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System Programming Regular Expressions Regular Expressions

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Presentation on theme: "System Programming Regular Expressions Regular Expressions"— Presentation transcript:

1 System Programming Regular Expressions Regular Expressions
Chapter Five

2 UNIX programs that use REs
grep (search within files) egrep (grep with extended RE’s) vi/emacs (text editors) ex (line editor) sed (stream editor) awk (pattern scanning language) perl (scripting language) Regular Expressions Chapter Five

3 Basic vs. Extended REs In basic regular expressions the metacharacters ?, +, {, }, (, ), |, and ) have no special meaning (grep) To give them special meaning, use the escaped versions: \?, \+, \{, \}, \(, \), and \| When using extended regular expressions, these metacharacters have special meaning grep –E = egrep Regular Expressions Chapter Five

4 Using egrep To be safe, put quotation marks around your pattern
egrep pattern filename(s) To be safe, put quotation marks around your pattern Examples: egrep "abc" textfile (print lines containing “abc”) egrep -i "abc" textfile (same, but ignore case) egrep -v "abc" textfile (print lines not containing “abc”) egrep -n "abc" textfile (include line numbers) egrep -c "abc" textfile (print a count of lines containing “abc”) Regular Expressions Chapter Five

5 Metacharacters Period ( . ): matches any single character
“a.c” matches abc, adc, a&c, a;c, … “u..x” matches unix, uvax, u3(x,… Asterisk ( * ): matches zero or more occurrences of the previous RE not the same as wildcards in the shell! “ab*c” matches ac, abc,abbc, abbbc,… “.*”matches any string Regular Expressions Chapter Five

6 Metacharacters (cont.)
Plus ( + ): matches one or more occurrences of the preceding RE “ab+c” matches abc, abbc, but not ac Question mark ( ? ): matches zero or one occurrence of the preceding RE “ab?c” matches ac, abc but not abbc Logical or ( | ): matches RE before or RE after bar “abc|def” matches abc or def Regular Expressions Chapter Five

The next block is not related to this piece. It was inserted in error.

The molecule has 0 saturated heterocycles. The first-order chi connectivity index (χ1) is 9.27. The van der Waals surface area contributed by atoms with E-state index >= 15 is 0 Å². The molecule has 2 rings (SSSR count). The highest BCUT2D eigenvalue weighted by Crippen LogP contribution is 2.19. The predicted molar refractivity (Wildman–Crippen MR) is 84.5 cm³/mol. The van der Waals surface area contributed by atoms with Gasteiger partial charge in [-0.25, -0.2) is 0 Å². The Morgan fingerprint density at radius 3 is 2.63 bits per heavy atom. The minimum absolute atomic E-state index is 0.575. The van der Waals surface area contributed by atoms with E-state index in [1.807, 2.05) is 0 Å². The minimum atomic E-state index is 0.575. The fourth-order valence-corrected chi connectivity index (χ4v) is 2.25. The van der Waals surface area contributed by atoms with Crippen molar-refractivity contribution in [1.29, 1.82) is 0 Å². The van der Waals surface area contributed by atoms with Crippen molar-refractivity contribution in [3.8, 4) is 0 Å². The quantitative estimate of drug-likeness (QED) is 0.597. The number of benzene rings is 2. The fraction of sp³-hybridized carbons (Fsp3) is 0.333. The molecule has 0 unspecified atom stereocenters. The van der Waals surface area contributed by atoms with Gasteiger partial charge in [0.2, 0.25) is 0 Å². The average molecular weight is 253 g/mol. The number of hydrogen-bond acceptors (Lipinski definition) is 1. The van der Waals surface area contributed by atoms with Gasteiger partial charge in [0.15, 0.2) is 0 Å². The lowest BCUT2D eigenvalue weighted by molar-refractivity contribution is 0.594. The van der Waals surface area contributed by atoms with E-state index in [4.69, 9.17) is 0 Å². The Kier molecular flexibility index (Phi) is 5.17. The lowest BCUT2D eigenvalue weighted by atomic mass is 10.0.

7 Metacharacters (cont.)
Caret ( ^ ): means beginning of line “^D.*” matches a line beginning with D Dollar sign ( $ ) means end of line “.*d$” matches a line ending with d Backslash ( \ ): escapes other metacharacters “file\.txt” matches file.txt but not file_txt Regular Expressions Chapter Five

8 Metacharacters (cont.)
Square brackets ( [ ] ): specifies a set of characters as a list any character in the set will match ^ before the set negates the set - specifies a character range Examples: “[fF]un” matches fun, Fun “b[aeiou]g” matches bag, beg, big, bog, bug “[A-Z].*” matches a string starting with a capital letter “[^abc].*” matches any string not starting with a, b, or c Regular Expressions Chapter Five

9 Metacharacters (cont.)
Parentheses ( ( ) ): used for grouping “a(bc)*” matches a, abc, abcbc, abcbcbc, … “(foot|base)ball” matches football or baseball Braces ( { } ): specify the number of repetitions of an RE “[a-z]{3}”matches three lowercase letters “m.{2,4}” matches strings with m followed by between 2 and 4 characters Regular Expressions Chapter Five

10 What do these mean? Examples What if grep was used instead?
egrep ”^B.*s$” file egrep ”[0-9]{3}” file egrep ”num(ber)? [0-9]+” file egrep ”word” file | wc -l egrep ”[A-Z].*\?” file ls -l | egrep "^....r.-r.-" What if grep was used instead? Search for users with user IDs containing at least two 0s grep "^[^:]*:[^:]*:[^:]*0[^:]*0[^:]*:.*" /etc/passwd /etc/passwd file format <username>:x:<userid>:<groupid>:<useridinfo>:<homedir>:<loginshell> An x character indicates that encrypted password is stored in /etc/shadow file Regular Expressions Chapter Five

11 Word searching with egrep
The system may have a small dictionary for checking spelling: /usr/dict/words Find words that contain all five vowels in alphabetical order cat alphvowels ^[^aeiou]*a[^aeiou]*e[^aeiou]*i[^aeiou]*o[^aeiou]*u[^aeiou]*$ egrep -f alphvowels /usr/dict/words affectious facetious ... Regular Expressions Chapter Five

12 Word searching with egrep
Find all words of six or more letters that have the letters in alphabetical order. cat monotonic ^a?b?c?d?e?f?g?h?i?j?k?l?m?n?o?p?q?r?s?t?u?v?w?x?y?x?$ egrep -f monotonic /usr/dict/words | grep "......" abdest almost biopsy ... Regular Expressions Chapter Five

13 Practice Construct egrep commands that find in file:
Lines beginning with a word of at least 10 characters Lines containing a student ID number in standard 3-part form Number of lines with 2 consecutive capitalized words Number of lines not ending in an alphabetic character Lines containing a word beginning with a vowel at the end of a sentence Regular Expressions Chapter Five

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